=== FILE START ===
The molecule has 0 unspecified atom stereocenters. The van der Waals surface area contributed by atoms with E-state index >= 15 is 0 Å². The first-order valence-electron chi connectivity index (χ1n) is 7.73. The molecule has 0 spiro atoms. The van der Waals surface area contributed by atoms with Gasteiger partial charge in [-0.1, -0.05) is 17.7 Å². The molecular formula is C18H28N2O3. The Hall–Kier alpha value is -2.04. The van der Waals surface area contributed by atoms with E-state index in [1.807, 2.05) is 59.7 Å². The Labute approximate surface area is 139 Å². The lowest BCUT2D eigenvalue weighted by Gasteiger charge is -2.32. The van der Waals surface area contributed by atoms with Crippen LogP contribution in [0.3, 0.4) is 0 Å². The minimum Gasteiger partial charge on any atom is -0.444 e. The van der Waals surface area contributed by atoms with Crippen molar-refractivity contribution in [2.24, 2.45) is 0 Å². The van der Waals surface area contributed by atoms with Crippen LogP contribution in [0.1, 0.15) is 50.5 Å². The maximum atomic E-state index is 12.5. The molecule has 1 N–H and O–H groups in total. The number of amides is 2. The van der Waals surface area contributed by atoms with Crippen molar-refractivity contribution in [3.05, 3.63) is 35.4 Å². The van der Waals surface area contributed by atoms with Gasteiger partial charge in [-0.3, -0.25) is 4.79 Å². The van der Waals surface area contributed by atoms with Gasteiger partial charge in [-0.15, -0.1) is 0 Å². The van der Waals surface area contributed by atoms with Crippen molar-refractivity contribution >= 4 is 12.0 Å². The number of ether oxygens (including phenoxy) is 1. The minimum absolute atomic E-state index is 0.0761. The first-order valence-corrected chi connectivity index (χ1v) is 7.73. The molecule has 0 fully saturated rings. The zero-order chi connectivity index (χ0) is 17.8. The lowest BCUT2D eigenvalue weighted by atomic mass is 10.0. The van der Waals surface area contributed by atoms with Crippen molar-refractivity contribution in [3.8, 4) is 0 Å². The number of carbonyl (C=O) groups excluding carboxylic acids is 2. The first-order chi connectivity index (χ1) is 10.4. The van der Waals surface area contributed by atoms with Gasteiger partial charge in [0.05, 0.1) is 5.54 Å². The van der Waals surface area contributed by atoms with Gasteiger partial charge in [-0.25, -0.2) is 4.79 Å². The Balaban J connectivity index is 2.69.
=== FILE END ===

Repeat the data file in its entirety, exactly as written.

The molecule has 0 unspecified atom stereocenters. The van der Waals surface area contributed by atoms with E-state index >= 15 is 0 Å². The first-order valence-electron chi connectivity index (χ1n) is 7.73. The molecule has 0 spiro atoms. The van der Waals surface area contributed by atoms with Gasteiger partial charge in [-0.1, -0.05) is 17.7 Å². The molecular formula is C18H28N2O3. The Hall–Kier alpha value is -2.04. The van der Waals surface area contributed by atoms with E-state index in [1.807, 2.05) is 59.7 Å². The Labute approximate surface area is 139 Å². The lowest BCUT2D eigenvalue weighted by Gasteiger charge is -2.32. The van der Waals surface area contributed by atoms with Crippen LogP contribution in [0.3, 0.4) is 0 Å². The minimum Gasteiger partial charge on any atom is -0.444 e. The van der Waals surface area contributed by atoms with Crippen molar-refractivity contribution in [2.24, 2.45) is 0 Å². The van der Waals surface area contributed by atoms with Crippen LogP contribution in [0.1, 0.15) is 50.5 Å². The maximum atomic E-state index is 12.5. The molecule has 1 N–H and O–H groups in total. The number of amides is 2. The van der Waals surface area contributed by atoms with Crippen molar-refractivity contribution in [3.05, 3.63) is 35.4 Å². The van der Waals surface area contributed by atoms with Gasteiger partial charge in [-0.3, -0.25) is 4.79 Å². The van der Waals surface area contributed by atoms with Gasteiger partial charge in [-0.15, -0.1) is 0 Å². The van der Waals surface area contributed by atoms with Crippen molar-refractivity contribution >= 4 is 12.0 Å². The number of ether oxygens (including phenoxy) is 1. The minimum absolute atomic E-state index is 0.0761. The first-order valence-corrected chi connectivity index (χ1v) is 7.73. The molecule has 0 fully saturated rings. The zero-order chi connectivity index (χ0) is 17.8. The lowest BCUT2D eigenvalue weighted by atomic mass is 10.0. The van der Waals surface area contributed by atoms with Crippen molar-refractivity contribution in [3.8, 4) is 0 Å². The number of carbonyl (C=O) groups excluding carboxylic acids is 2. The first-order chi connectivity index (χ1) is 10.4. The van der Waals surface area contributed by atoms with Gasteiger partial charge in [0.05, 0.1) is 5.54 Å². The van der Waals surface area contributed by atoms with Gasteiger partial charge in [-0.25, -0.2) is 4.79 Å². The Balaban J connectivity index is 2.69.